• Mostly make it as easy as possible for customers to activate your application, get the help of non-techie people to try (don’t give them any hints) and let them streamline the process. Remember you want it so simple for paying customers they don’t even have to think.

One of the first things I did when I joined my current company was crack their copy protection and rewrite it. I need to do that again. Or, more likely, have the next young buck coming up in the ranks do it for me. I don’t know if I have the patience for it any more.

That said, we are fortunate that our anti-piracy needs have been very modest. The service we provide is worth more than our software. The software is just a tool. Somebody could duplicate our product, but not our service. That’s our value-add, and protects us more than any anti-piracy technique.

And that said, I am positioning a piece of our product line for the broader market, so I am very interested in this topic again. I’m leaning toward building my own serial number generation/copy protection system. But I haven’t made that decision yet.

How would it be if you could use a users real postal address as the actual seed of a serial number?

Surely this would make them think twice about putting up a copy on the Internet?

The reason why I feel this is the way to go, is it makes who then sells the product irrelevant. When you use a service like eSellerate, and their solution it becomes harder to sell outside their solution (due to their activation fees). Whereas if I had my own serial/activation system. It no longer matters, if I had to endure the crappy system, I can easily change that without breaking existing apps or causing hassle for existing customers.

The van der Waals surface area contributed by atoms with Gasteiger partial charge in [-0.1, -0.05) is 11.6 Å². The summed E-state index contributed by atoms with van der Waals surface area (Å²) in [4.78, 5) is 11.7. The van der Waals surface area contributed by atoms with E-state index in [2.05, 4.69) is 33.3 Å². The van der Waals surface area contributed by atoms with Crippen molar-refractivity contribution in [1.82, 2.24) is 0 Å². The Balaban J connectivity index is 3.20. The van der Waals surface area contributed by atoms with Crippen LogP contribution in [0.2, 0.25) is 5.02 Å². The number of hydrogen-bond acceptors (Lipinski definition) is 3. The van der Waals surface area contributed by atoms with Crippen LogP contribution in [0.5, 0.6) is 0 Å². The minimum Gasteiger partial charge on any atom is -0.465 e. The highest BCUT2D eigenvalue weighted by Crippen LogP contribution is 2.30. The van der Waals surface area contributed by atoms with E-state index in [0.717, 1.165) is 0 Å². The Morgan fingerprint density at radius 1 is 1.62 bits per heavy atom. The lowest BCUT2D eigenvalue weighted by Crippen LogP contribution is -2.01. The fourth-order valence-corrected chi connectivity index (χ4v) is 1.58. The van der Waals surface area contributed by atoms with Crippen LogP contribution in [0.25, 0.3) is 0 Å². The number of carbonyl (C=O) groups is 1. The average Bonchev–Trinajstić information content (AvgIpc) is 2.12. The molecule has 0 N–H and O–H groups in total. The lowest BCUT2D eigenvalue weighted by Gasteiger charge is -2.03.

[quote=46286:@Charlie McCormack]How would it be if you could use a users real postal address as the actual seed of a serial number?
Surely this would make them think twice about putting up a copy on the Internet?[/quote]
In the past we linked serial numbers to e-mail addresses, we then found that some customers use false information with a stolen credit card. So you then have to deal with a chargeback and they have a free copy. Plus it also helps them to break your serial number routine.

What I’m considering right now, is not to use a serial number engine, at all. Simply to get the application to connect online (this will require the user to have an internet connection) and to see if a hash of their e-mail address and application identifier exists on my server. If it does then complete the process (and grab a hash of a hardware ID), so you can tell if it’s the same machine or a new one.

This way you have no identifying information for any of customers, incase your system gets compromised. No serial number mechanism to get fooled with a Keygen. Albeit it could probably still be cracked.

I’m just trying to think of a way of storing within the application an identifier so show that the application is registered without using a serial number, and in a way that makes it more difficult for people to fake or just copy a prefs file from one machine t’other.

In the Windows world I built an app that I delivered on a CD. In this case the CD belonged to a reseller and when they sold my product they would get a commission payment. I created an ISO image of the CD then patched the reseller code before burning (with a Xojo app). Now I know this is out of the normal loop, but I wonder if a delivery system that could patch an installation with a unique serial number and hash a fingerprint of the installed device would be a useful community project.

What about storing the hash of the hardware ID in an encrypted SQLite database. When the program starts up, if verifies the hash in the SQLite database with the actual hash. If it doesn’t match, the product needs to be registered online first.

Forum for Xojo Programming Language and IDE. Copyright © 2021 Xojo, Inc.